The life of evangelical churches and their spiritual leaders has been portrayed in some recent films and series. Can they help us start conversations?
A legacy measured not in dollars, or real state, or trophies, but in changed lives.
Nothing inspires me most than seeing a good person die. I mean not that they die, of course. I wish they would live longer; I wish they’d never die. But to see a life marked by love, wisdom and self-giving end well – oh my, pass me the tissue.
Almost 2 years ago one of my favorite people on earth passed away. Edésio, my wife’s grandpa, was 88. He was born in a deprived region of Brazil.
Actually, he was the first child in the family to survive; 5 siblings did not survive before him. Seeing child after child die, his father taught himself basic medicine to discover the causes of ill health … and Edésio, the sixth-born, became their oldest child.
The circumstances of his birth touched Edésio so deeply that he dedicated his life to fight poverty through education. He became the fun Math teacher who used books like The Abracadabra of Math to give kids a love of learning.
But his greatest legacy was to build several schools over the years in his city to give kids a quality education and help them overcome poverty. Many of them managed to attend university and who knows how their lives are different now.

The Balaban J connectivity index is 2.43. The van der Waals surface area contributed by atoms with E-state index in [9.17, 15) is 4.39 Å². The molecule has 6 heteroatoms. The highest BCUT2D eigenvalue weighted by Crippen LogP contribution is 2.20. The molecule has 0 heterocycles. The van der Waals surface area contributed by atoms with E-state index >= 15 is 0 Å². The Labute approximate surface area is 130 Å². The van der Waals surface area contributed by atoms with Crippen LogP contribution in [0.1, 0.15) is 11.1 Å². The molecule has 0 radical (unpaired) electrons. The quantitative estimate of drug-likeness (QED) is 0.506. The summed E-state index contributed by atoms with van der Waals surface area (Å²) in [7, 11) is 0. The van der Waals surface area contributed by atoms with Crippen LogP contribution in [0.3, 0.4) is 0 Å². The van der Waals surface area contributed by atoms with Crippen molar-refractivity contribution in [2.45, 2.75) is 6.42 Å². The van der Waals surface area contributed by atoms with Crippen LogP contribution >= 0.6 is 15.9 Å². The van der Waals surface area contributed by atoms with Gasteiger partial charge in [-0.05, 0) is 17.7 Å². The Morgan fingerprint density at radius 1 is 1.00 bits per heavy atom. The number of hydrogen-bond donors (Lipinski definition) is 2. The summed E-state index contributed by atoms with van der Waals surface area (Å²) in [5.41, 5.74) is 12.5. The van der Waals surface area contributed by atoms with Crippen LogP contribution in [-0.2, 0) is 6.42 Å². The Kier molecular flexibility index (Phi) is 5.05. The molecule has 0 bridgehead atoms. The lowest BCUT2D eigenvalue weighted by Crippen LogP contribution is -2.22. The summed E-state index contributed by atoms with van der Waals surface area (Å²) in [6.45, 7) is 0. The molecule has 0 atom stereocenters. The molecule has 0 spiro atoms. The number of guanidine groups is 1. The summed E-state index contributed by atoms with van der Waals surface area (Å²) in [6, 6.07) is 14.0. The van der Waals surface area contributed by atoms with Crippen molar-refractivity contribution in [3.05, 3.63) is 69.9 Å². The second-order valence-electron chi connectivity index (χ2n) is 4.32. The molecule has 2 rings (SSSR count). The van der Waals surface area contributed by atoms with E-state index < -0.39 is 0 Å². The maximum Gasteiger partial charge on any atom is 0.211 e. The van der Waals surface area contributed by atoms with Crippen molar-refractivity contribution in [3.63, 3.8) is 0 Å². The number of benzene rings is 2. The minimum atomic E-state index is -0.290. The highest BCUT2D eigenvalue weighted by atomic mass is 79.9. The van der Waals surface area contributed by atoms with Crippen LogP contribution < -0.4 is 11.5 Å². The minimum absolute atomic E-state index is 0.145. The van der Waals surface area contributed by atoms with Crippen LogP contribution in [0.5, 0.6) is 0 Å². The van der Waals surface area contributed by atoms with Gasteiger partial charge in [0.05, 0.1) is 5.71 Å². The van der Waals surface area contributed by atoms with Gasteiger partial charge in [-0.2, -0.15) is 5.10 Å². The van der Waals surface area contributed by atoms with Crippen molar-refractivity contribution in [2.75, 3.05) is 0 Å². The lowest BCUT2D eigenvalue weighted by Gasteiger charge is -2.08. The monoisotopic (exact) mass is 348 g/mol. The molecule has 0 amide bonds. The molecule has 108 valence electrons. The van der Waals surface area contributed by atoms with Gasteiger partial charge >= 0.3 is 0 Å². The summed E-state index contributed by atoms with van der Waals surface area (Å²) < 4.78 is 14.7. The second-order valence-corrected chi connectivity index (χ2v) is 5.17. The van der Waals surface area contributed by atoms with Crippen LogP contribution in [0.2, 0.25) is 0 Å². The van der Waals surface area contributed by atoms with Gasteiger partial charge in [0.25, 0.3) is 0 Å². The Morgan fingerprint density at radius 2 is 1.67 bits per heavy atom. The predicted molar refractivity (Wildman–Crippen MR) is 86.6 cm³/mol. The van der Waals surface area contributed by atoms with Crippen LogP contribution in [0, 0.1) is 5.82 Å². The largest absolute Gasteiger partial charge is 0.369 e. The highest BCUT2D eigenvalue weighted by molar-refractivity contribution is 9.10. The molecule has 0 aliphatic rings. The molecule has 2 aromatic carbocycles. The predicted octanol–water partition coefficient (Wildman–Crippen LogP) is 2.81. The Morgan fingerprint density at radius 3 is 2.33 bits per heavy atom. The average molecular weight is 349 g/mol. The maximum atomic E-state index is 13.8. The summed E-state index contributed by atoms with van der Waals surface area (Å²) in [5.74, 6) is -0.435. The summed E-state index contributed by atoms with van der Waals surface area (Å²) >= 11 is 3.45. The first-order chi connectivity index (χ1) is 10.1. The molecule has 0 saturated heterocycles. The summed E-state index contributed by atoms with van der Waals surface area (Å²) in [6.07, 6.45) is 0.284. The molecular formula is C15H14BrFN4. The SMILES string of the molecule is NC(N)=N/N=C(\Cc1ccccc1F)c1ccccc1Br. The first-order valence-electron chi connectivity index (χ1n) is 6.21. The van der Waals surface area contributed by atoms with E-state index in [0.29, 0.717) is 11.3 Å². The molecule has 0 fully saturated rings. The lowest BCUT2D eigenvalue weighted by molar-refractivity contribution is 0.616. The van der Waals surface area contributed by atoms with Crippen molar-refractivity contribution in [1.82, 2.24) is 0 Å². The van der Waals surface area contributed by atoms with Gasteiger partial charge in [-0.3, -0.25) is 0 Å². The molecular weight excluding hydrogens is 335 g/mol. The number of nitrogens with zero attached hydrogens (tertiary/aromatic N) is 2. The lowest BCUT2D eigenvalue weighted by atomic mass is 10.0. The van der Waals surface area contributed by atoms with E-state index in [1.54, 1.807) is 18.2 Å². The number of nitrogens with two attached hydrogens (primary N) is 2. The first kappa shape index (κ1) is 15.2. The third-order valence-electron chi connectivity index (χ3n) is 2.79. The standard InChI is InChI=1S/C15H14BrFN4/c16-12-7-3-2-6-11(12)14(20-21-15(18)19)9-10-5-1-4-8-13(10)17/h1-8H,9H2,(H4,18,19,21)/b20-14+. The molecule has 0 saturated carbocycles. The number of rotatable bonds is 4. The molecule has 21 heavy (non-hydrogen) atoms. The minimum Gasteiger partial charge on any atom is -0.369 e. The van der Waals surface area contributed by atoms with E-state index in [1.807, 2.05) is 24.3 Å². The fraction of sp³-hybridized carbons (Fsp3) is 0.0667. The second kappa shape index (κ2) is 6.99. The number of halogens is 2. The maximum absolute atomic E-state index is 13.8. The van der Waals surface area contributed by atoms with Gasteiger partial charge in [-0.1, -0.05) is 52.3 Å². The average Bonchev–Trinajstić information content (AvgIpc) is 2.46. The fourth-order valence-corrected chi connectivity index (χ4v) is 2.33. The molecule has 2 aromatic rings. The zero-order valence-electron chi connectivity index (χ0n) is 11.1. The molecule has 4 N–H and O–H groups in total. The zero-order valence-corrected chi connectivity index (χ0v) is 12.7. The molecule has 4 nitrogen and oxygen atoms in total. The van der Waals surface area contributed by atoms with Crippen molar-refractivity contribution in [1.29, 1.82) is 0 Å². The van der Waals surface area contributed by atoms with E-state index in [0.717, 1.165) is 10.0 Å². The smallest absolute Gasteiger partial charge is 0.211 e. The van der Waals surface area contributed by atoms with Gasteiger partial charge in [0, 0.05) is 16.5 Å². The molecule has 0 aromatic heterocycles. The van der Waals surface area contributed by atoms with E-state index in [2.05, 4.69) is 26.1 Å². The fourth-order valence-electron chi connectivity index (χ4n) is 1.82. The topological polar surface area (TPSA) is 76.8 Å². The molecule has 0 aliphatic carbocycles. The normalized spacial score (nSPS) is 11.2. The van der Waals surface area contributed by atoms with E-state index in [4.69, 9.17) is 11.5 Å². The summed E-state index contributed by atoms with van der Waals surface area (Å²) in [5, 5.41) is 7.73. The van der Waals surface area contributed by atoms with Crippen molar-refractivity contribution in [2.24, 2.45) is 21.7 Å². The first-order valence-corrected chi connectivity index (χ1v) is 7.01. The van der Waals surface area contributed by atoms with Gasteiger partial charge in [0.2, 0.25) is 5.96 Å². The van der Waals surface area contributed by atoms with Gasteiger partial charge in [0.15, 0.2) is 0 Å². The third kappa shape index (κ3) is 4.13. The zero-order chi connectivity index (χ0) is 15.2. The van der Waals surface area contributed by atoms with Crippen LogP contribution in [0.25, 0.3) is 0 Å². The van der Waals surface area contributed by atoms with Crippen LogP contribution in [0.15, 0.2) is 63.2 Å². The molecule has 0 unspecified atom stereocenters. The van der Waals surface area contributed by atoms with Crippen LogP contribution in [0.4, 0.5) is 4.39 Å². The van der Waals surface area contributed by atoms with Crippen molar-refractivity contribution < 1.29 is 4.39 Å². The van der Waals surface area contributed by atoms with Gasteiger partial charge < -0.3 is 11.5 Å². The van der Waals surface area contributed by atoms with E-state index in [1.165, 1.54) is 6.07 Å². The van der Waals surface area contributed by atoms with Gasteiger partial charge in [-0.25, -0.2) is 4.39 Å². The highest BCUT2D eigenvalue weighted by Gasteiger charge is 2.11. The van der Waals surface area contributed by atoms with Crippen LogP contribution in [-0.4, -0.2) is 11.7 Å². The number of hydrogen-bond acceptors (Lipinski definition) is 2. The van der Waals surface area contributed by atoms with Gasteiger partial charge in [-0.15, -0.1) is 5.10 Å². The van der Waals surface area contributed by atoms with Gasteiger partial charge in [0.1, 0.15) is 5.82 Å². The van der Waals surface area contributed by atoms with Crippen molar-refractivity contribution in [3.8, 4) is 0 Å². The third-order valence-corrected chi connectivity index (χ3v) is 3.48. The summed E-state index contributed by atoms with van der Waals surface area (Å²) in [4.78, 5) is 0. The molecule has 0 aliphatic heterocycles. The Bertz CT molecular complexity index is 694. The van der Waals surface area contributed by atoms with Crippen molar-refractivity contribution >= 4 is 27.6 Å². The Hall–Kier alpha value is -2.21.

Edésio lived in a tiny apartment and gave something like 80% of his income to the poor and Christian missions. Asking him once for funds for a project, I was struck by how such a generous and sophisticated philanthropist could emerge from such a humble background. Boy, he was sharp.
I miss him also for his jokes, for being the fun of the party, for playing with my kids. We had a great time in his and grandma Edna’s 50th anniversary.
His death makes me sad, yet, in a sense, also full of life. It inspires me to live not for comfort or personal success but to make an actual difference. It makes me want to build a legacy measured not in dollars, or real state, or trophies, but in changed lives.
Thousands of kids will receive a better education because of Edésio, even after his death. I’d love to glimpse what will eventually happen because of my efforts. We cannot glimpse the future. But we can strive in the present.
We can make each day count. We can embody God’s love to the people around us – today.
So let’s get to work, folks.
(And if you want to read about one more inspiring death, nothing tops this one.)